According to the Los Angeles Times:
As word spread of Suleimani’s killing in Iraq by U.S. military drones, in a strike ordered by President Trump, few parts of the U.S. were more affected than California, home to the largest population of Iranians outside Iran. Many in the diaspora found themselves in a familiar position on Friday, straddling two worlds — at once concerned with how a sudden dramatic rise in Middle East tensions might further destabilize the region and affect friends and family in Iran, and afraid of being targeted at home should violence escalate and harm American citizens.
Across the state, Iranian Americans said they were variously shocked, alarmed or relieved that the man seen as a cultural icon in Iran, and the mastermind behind the Islamic Republic’s military operations throughout the region, is gone. Some members of a community that has grown accustomed to the four-decade geopolitical chess match of Iran-U.S. relations are wondering what will follow, as Tehran quickly vowed “harsh retaliation” for the attack and the White House urged U.S. citizens to leave Iraq immediately…
In the 40-plus years since the Islamic Revolution began, Iran and the West have clashed repeatedly: over the 1979 student seizure of the U.S. Embassy and the subsequent hostage crisis, over the 1980s Iran-Iraq war,over the 1989 fatwa against author Salman Rushdie, and more recently over Iran’s role in the Syrian civil war, its support for militant groups such as Hezbollah, and its ambition to develop nuclear weapons.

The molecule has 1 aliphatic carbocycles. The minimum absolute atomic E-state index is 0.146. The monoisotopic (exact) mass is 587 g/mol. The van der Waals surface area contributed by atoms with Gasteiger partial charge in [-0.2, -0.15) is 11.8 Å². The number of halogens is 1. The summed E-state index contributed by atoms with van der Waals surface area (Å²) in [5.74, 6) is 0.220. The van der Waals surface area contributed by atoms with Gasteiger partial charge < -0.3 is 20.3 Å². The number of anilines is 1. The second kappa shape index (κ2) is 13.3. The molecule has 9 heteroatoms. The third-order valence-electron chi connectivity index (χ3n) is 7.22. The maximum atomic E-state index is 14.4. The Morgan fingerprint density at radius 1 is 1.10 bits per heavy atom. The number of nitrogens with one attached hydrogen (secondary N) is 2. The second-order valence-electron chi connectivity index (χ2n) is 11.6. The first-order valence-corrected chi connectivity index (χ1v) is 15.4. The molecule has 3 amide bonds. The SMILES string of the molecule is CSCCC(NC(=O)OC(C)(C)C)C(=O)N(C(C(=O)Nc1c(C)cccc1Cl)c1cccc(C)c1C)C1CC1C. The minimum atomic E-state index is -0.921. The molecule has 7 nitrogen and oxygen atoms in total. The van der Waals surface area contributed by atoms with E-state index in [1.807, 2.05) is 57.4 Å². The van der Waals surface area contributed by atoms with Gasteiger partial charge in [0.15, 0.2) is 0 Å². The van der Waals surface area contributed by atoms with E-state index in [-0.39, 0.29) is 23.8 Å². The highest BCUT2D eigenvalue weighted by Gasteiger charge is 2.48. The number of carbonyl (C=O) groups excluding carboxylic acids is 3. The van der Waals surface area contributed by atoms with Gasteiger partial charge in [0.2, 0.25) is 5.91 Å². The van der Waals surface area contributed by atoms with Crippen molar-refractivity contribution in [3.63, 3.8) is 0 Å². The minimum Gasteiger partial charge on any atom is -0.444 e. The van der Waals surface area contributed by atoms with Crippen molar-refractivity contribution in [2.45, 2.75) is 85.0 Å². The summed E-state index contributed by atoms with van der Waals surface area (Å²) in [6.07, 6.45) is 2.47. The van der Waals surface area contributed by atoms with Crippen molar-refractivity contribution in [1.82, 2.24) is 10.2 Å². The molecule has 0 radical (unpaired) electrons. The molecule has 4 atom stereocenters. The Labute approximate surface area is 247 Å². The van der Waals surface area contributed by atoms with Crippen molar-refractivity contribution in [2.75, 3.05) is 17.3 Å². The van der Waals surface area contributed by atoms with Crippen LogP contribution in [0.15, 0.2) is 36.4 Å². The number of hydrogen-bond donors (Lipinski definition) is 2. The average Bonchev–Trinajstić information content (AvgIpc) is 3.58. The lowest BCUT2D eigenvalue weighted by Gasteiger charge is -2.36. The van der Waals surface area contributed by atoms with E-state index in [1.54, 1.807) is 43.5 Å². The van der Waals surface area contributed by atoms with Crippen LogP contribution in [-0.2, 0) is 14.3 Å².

Suleimani’s death felt “very different” from those previous flare-ups because of the important role the general played within the Iranian regime and throughout the region, said Narges Bajoghli, author of “Iran Reframed,” a book based on 10 years of field research with Iran’s Islamic Revolutionary Guard Corps.
“He was personally very close to [Supreme Leader Ali] Khamenei and played a significant leadership role in the IRGC,” she said. In Iran, she added, Suleimani was seen as one of the main reasons that the enemy Islamic State had been kept at bay. “Even among folks that really dislike the Islamic Republic, Hajj Qassem, as they call him, everyone talked about him in a respectful way,” she said…
Porochista Khakpour, an author and essayist, said she was more worried for Iranians in the Islamic Republic than for Iranian Americans like her in the U.S. Her native country, she said, “has been reviled my whole life.”
“On the one hand, as an American or New Yorker I feel safe,” said Khakpour, 41, who moved to the U.S. as a child. “On the other hand, as an Iranian, this clearly doesn’t do anything for the profile of Iranians abroad or anywhere.”